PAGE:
As e-cigarettes become popular, questions about where and when to use them remain

By Stephen Cameron

You’d think it would be fairly simple to trace the impact of e-cigarettes in the Manhattan area.

But you’d be wrong.

These little smokeless nicotine dispensers have caused headaches for every organization that’s gone near them (medical agencies, governmental bodies, trade groups, giant tobacco companies, etc.), and the situation is only getting worse as ingesting flavored nicotine electronically seems to be getting more popular by the week.

The only option here seems to be tossing out the most frequently asked questions on a local level — and providing the simplest answer possible.

And that means starting with a proper description of an e-cigarette – which isn’t actually a cigarette at all.

Q: Right, then, what is an e-cigarette?


A: There are several answers, depending on your cultural bias, so for the sake of moving along here, let start with an explanation from the world’s most quoted source of information.

Yep…straight from Wikipedia:

“An electronic cigarette (e-cig or e-cigarette), personal vaporizer (PV) or electronic nicotine delivery system (ENDS) is a battery-powered vaporizer which simulates tobacco smoking by producing an aerosol that resembles smoke. It generally uses a heating element known as an atomizer that vaporizes a liquid solution known as e-liquid.

“E-liquids usually contain a mixture of propylene glycol, vegetable glycerin, nicotine, and flavorings.”

Note: We’ve left out one small part of that overview because it refers to e-cigarettes that contain no nicotine at all — and for the purposes of this discussion, that’s bubble-gum stuff that nobody seems to mind.


Q: Do these things actually burn and create smoke?


A: No. The electronic source (or battery) heats the liquid, and when you puff on the stem, you ingest a vapor. Some of that is released into the air, but it has the consistency of a light fog. If it has any smell, it would be whatever flavoring (grape, mint, root beer, etc.) was added to what regular users call the “juice.”


Q: So there is no second-hand smoke, obviously. Does that mean e-cigarettes can be used in just about any setting?


A: See, now we’re getting to the headache area. There are plenty of places in Manhattan where smoking is banned that you can vape (that’s the common term) to your heart’s content. And there are other spots where it’s prohibited.

“The problem is that these products have gotten so popular, and so quickly, that there really isn’t any FDA (U.S. Food and Drug Administration) regulation or firm medical evidence for guidance,” said Bill Smriga, director of the K-State Student Union.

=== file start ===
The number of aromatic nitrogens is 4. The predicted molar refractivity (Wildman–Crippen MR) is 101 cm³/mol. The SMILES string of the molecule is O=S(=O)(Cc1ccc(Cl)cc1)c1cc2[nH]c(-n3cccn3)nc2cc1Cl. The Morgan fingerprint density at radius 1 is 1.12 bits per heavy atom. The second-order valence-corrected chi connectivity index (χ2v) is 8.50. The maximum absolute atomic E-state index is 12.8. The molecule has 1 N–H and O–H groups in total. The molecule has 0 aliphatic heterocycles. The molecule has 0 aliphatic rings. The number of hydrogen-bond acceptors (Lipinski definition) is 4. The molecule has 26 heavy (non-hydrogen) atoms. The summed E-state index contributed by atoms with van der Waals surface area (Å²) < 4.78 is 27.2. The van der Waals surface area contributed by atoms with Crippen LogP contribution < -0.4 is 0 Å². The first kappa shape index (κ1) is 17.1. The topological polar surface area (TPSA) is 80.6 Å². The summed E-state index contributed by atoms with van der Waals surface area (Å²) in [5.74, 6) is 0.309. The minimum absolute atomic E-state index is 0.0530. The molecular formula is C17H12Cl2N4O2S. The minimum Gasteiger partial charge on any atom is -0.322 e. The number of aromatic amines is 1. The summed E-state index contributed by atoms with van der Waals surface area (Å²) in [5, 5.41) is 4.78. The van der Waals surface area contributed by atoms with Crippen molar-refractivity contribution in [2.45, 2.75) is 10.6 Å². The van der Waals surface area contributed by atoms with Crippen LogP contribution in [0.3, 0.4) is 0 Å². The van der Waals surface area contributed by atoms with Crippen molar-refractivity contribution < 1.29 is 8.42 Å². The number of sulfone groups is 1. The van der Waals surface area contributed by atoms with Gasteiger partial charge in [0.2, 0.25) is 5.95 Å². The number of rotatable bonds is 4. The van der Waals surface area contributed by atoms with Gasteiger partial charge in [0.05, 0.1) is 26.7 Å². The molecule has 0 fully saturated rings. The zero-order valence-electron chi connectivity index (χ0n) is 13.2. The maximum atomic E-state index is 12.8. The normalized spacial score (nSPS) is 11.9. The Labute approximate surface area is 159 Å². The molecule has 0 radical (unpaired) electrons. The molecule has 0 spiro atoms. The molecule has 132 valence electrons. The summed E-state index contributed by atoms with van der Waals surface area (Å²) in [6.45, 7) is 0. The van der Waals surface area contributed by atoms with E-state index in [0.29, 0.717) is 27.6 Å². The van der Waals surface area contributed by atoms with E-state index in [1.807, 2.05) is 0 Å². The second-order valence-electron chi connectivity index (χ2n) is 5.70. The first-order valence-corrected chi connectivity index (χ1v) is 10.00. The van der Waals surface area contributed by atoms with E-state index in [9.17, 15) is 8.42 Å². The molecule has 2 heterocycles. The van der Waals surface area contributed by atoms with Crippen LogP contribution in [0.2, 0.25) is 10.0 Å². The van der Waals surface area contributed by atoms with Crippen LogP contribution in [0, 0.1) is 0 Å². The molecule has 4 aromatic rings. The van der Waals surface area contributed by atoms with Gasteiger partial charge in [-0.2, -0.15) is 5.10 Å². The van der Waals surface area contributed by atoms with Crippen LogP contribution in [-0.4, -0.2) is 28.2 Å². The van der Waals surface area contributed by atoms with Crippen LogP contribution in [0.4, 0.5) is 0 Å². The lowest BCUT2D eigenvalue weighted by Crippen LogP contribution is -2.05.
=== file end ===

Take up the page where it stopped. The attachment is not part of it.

“With everything so inconclusive at the moment, for now we’ve chosen to err on the side of caution and prohibited electronic nicotine products.”

Kansas State University itself has no guidelines covering e-cigarettes and related products.

“We’ve checked with our legal folks, and the truth is that there’s nothing to look at,” said Jeff Morris, the school’s vice president of communication. “No university policy at the moment.

“Ultimately, as more guidance and regulation is put in place, I’m sure we’ll take a look at it.”

Yes, that means a professor with no particular objection to vapors wafting around a seat could allow e-cigarettes in a lecture hall.



Q: Where else in Manhattan are e-cigarettes and vapor aficionados welcome?


A: Lots of places, actually — although serious sellers of these products are trying to promote a culture of courtesy. In other words, don’t vape in front of a family of kids, or anywhere that it’s likely to offend someone.

But to address the original question, the common areas of Manhattan Town Center have no restrictions.

“We feel there’s no use looking for fixes to non-existent problems,” said Allen Raynor, the center’s general manager. “Our individual tenants can make their own decisions inside their places of business.”

Most bars and restaurants in Aggieville allow e-cigarettes, although some might ask a vape enthusiast to desist (or move) if another patron objects to seeing what appears to be smoking.

In other businesses and public buildings, it’s best to ask.



Q: But what about actual health issues? We know cigarettes are dangerous — so what are the risks with e-versions?